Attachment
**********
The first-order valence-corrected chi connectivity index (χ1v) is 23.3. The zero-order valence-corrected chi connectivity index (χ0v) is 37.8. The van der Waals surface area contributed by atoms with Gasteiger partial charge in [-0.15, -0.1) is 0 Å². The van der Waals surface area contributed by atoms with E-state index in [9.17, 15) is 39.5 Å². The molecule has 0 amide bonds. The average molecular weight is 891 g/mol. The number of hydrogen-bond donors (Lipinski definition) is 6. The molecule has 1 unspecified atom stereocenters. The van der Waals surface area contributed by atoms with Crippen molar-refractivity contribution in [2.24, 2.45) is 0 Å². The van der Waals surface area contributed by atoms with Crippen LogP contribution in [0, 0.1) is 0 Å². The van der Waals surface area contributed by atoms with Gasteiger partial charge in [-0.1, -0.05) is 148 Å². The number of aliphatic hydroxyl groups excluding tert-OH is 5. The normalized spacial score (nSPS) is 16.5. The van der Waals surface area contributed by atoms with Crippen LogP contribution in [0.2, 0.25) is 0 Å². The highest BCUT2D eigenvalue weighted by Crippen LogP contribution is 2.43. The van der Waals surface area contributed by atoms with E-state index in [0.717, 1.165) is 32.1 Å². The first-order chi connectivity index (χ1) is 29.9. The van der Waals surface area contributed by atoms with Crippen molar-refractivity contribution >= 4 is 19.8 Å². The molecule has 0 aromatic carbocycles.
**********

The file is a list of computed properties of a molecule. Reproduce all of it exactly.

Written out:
The first-order valence-corrected chi connectivity index (χ1v) is 23.3. The zero-order valence-corrected chi connectivity index (χ0v) is 37.8. The van der Waals surface area contributed by atoms with Gasteiger partial charge in [-0.15, -0.1) is 0 Å². The van der Waals surface area contributed by atoms with E-state index in [9.17, 15) is 39.5 Å². The molecule has 0 amide bonds. The average molecular weight is 891 g/mol. The number of hydrogen-bond donors (Lipinski definition) is 6. The molecule has 1 unspecified atom stereocenters. The van der Waals surface area contributed by atoms with Crippen molar-refractivity contribution in [2.24, 2.45) is 0 Å². The van der Waals surface area contributed by atoms with Crippen LogP contribution in [0, 0.1) is 0 Å². The van der Waals surface area contributed by atoms with Gasteiger partial charge in [-0.1, -0.05) is 148 Å². The number of aliphatic hydroxyl groups excluding tert-OH is 5. The normalized spacial score (nSPS) is 16.5. The van der Waals surface area contributed by atoms with Crippen LogP contribution in [0.2, 0.25) is 0 Å². The highest BCUT2D eigenvalue weighted by Crippen LogP contribution is 2.43. The van der Waals surface area contributed by atoms with E-state index in [0.717, 1.165) is 32.1 Å². The first-order chi connectivity index (χ1) is 29.9. The van der Waals surface area contributed by atoms with Crippen molar-refractivity contribution >= 4 is 19.8 Å². The molecule has 0 aromatic carbocycles.